Accordingly, for this reason, as well as for the reasons stated by JUSTICE WHITE, I respectfully dissent.

demnation of the community, [and therefore) legislatures and not courts should define criminal activity.” United States v. Bass, 404 U. S. 336, 348 (1971).

3 See, e. g., Gun Control Act of 1968, 18 U. S. C. 8 921 et seq.; Arms Export Control Act, as amended Pub. L. 94-329, 90 Stat. 744, 22 U. S. C. $2778; United States v. Biswell, 406 U. S. 311, 316 (1972) (acknowledging that the sale of firearms is a "pervasively regulated business”).




No. 91-5843. Argued March 2, 1992—Decided June 8, 1992 After a Florida jury found petitioner Sochor guilty of capital murder, the

jury was instructed at the penalty hearing on the possibility of finding four aggravating factors, including the State's "heinousness” and “coldness” factors. The jury was also charged with weighing any mitigating circumstances it might find against the aggravating ones in reaching an advisory verdict as to whether Sochor's sentence should be life imprisonment or death. The jury's recommendation of death was adopted by the trial court, which found all four aggravating circumstances defined in the jury instructions and no mitigating circumstances. The State Supreme Court held, among other things, that the question whether the jury instruction on the heinousness factor was unconstitutionally vague had been waived for failure to object. The court also held that the evidence failed to support the trial judge's finding of the coldness factor, but nevertheless affirmed the death sentence. Held:

1. The application of the heinousness factor to Sochor did not result in reversible error. Pp. 532–537.

(a) In a weighing State like Florida, Eighth Amendment error occurs when the sentencer weighs an “invalid” aggravating factor in reaching the decision to impose a death sentence. See Clemons v. Mississippi, 494 U. S. 738, 752. While federal law does not require the state appellate court reviewing such error to remand for resentencing, the court must, short of remand, either itself reweigh without the invalid aggravating factor or determine that weighing the invalid factor was harmless error. See, e. g., Parker v. Dugger, 498 U. S. 308, 321. P. 532.

(b) This Court lacks jurisdiction to address Sochor's claim that the jury instruction on the heinousness factor was unconstitutionally vague. The State Supreme Court indicated with requisite clarity that its rejection of the claim was based on an alternative state ground, see, e. g., Michigan v. Long, 463 U. S. 1032, 1041, and Sochor has said nothing to persuade the Court that this state ground is either not adequate or not independent, see Herb v. Pitcairn, 324 U. S. 117, 125–126. Pp. 533-534.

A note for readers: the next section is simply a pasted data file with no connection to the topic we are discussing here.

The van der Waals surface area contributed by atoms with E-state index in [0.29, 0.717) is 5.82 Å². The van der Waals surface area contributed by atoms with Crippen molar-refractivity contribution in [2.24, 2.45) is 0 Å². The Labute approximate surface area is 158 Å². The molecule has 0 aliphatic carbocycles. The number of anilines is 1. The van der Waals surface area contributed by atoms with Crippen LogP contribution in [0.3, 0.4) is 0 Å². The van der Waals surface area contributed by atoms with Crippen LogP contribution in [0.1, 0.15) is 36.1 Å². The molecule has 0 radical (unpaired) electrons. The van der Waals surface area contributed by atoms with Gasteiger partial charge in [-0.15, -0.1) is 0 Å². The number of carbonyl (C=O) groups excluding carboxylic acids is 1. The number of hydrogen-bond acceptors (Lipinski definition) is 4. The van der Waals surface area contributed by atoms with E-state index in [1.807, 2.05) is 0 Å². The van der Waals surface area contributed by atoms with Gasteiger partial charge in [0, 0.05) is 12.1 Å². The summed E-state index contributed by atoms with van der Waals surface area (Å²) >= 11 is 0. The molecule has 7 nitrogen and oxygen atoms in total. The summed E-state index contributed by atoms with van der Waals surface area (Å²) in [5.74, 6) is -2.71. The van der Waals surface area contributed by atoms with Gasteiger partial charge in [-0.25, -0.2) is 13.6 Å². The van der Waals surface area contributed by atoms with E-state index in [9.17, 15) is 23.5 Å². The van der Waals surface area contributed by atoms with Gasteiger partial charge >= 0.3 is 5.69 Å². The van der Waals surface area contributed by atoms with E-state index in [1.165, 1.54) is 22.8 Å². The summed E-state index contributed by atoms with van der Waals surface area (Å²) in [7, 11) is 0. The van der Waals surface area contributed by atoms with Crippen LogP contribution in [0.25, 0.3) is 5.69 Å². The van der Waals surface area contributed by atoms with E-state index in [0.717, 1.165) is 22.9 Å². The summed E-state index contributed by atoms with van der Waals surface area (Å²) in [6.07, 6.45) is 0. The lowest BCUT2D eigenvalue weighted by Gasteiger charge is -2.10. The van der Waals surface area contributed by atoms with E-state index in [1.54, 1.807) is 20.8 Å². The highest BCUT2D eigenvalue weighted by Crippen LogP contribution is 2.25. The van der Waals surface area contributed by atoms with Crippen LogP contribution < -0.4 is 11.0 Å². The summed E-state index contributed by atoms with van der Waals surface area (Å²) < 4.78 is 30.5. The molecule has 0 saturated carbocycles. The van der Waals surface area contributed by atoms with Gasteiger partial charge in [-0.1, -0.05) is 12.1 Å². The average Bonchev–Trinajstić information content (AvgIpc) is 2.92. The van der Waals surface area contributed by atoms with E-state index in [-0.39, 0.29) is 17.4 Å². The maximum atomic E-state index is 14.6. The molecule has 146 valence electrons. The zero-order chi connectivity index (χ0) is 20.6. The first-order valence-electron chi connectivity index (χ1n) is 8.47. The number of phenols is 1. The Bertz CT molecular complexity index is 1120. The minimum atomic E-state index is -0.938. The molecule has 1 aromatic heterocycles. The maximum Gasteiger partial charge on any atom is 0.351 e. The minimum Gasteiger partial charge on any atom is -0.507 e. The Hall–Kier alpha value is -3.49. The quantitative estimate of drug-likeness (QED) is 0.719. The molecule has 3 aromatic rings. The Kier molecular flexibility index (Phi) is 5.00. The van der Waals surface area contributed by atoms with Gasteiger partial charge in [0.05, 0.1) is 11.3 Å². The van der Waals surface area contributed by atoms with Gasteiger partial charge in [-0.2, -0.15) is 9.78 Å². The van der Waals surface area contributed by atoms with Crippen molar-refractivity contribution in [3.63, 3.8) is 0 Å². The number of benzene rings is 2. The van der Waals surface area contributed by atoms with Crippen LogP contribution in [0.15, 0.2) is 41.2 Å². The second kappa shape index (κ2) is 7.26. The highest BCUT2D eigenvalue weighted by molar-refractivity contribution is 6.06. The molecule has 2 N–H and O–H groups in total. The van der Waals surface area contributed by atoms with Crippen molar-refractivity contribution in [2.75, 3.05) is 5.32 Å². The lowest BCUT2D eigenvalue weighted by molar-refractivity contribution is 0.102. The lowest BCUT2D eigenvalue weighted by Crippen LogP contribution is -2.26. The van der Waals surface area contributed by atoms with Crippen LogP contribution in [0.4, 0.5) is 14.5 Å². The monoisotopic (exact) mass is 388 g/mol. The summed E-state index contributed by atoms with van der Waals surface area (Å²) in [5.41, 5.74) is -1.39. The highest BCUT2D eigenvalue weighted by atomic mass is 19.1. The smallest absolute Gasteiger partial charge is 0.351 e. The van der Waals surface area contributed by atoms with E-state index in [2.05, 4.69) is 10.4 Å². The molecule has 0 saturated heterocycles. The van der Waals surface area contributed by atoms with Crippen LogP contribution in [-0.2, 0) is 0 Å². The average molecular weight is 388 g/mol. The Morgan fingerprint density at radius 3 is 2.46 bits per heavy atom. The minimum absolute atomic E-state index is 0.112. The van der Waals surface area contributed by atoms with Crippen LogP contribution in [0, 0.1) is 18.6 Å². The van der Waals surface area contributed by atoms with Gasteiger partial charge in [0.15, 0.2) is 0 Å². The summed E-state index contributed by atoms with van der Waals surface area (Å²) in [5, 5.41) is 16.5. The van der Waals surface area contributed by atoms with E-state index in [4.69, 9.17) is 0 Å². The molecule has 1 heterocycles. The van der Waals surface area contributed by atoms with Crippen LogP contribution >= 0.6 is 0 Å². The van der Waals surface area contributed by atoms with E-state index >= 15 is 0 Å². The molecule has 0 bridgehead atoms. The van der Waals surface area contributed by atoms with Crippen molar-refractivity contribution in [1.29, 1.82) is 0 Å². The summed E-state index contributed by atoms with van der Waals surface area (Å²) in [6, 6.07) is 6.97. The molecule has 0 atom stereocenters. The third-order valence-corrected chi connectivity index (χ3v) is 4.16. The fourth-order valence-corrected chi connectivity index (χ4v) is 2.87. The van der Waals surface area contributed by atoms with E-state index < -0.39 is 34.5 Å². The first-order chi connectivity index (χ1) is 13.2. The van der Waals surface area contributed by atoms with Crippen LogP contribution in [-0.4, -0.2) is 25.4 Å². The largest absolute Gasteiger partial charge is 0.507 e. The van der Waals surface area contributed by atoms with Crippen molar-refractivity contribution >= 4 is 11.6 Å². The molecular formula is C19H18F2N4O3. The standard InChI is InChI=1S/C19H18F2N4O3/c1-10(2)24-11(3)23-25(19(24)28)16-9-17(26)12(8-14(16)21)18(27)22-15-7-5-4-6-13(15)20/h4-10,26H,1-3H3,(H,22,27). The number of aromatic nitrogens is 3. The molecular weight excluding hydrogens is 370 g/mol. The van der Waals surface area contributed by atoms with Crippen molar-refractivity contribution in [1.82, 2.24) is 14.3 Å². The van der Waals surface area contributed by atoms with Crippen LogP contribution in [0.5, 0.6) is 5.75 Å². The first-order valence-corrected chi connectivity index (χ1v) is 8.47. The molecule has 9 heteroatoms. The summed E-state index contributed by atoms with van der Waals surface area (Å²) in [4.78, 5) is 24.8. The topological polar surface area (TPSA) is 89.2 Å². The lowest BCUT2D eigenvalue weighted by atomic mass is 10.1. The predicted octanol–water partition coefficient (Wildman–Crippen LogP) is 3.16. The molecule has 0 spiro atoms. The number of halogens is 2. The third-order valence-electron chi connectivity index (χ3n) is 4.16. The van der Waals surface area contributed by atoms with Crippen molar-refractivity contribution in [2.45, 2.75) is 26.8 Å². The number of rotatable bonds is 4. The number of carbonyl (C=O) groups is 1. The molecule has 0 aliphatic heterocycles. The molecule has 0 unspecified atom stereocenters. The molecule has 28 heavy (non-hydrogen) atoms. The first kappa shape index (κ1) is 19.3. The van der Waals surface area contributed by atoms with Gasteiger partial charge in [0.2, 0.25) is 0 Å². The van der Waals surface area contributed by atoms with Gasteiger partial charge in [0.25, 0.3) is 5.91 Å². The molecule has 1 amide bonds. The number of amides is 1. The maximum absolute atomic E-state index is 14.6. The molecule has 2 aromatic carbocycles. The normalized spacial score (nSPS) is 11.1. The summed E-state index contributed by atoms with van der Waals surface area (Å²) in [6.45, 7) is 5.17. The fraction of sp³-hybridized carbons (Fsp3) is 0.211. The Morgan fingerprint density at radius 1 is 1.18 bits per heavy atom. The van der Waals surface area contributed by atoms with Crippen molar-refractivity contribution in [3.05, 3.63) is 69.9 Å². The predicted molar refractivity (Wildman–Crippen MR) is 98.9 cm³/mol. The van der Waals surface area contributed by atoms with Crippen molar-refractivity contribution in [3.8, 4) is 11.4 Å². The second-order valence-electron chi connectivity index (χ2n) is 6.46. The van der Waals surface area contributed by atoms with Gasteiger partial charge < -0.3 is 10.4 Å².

(c) No Eighth Amendment violation occurred when the trial judge weighed the heinousness factor. Although the State Supreme Court's recent decisions may have evinced inconsistent and overbroad constructions of the heinousness factor that leave trial judges without sufficient


guidance in other factual situations, that court has consistently held that heinousness is properly found where, as here, the defendant strangled a conscious victim. Under Walton v. Arizona, 497 U. S. 639, 653, it must be presumed that the trial judge in the case at hand was familiar with this body of case law, which, at a minimum, gave the judge “some guidance," id., at 654. This is all that the Eighth Amendment requires. Pp. 535–537.

2. The application of the coldness factor to Sochor constituted Eighth Amendment error that went uncorrected in the State Supreme Court. Pp. 538-541.

(a) Sochor's claim that an Eighth Amendment violation occurred when the jury "weighed” the coldness factor is rejected. Because, under Florida law, the jury does not reveal the aggravating factors on which it relies, it cannot be known whether the jury actually relied on the coldness factor here. This Court will not presume that a general verdict rests on a ground that the evidence does not support. Griffin v. United States, 502 U. S. 46, 59-60. P. 538.

(b) However, Eighth Amendment error occurred when the trial judge weighed the coldness factor. In Florida, the judge is at least a constituent part of the “sentencer” for Clemons purposes, and there is no doubt that the judge “weighed” the coldness factor in this case. Nor is there any question that the factor was “invalid” for Clemons purposes, since the State Supreme Court found it to be unsupported by the evidence. See Parker, supra, at 311. Pp. 538–539.

(c) The State Supreme Court did not cure the Eighth Amendment error. That court generally does not reweigh evidence independently. See, e. g., Parker, supra, at 319. Nor did that court support the death verdict by performing harmless-error analysis, since its opinion fails to mention “harmless error" and expressly refers to the quite different enquiry whether Sochor's sentence was proportional, and since only one of the four cases cited by the court contained explicit harmless-error

language. Pp. 539-540. 580 So. 2d 595, vacated and remanded.

SOUTER, J., delivered the opinion of the Court, Part I of which was unanimous, Part II of which was joined by REHNQUIST, C. J., and WHITE, O'CONNOR, SCALIA, KENNEDY, and THOMAS, JJ., Part III-A of which was joined by REHNQUIST, C. J., and WHITE, O'CONNOR, KENNEDY, and THOMAS, JJ., Part III-B-1 of which was joined by REHNQUIST, C. J., and WHITE, BLACKMUN, STEVENS, O'CONNOR, KENNEDY, and THOMAS, JJ., and Parts III-B-2 and IV of which were joined by BLACKMUN, STEVENS, O'CONNOR, and KENNEDY, JJ. O'CONNOR, J., filed a concurring opinion, post, p. 541. REHNQUIST, C. J., filed an opinion concurring in part and dissenting in part, in which WHITE and THOMAS, JJ., joined, post, 541.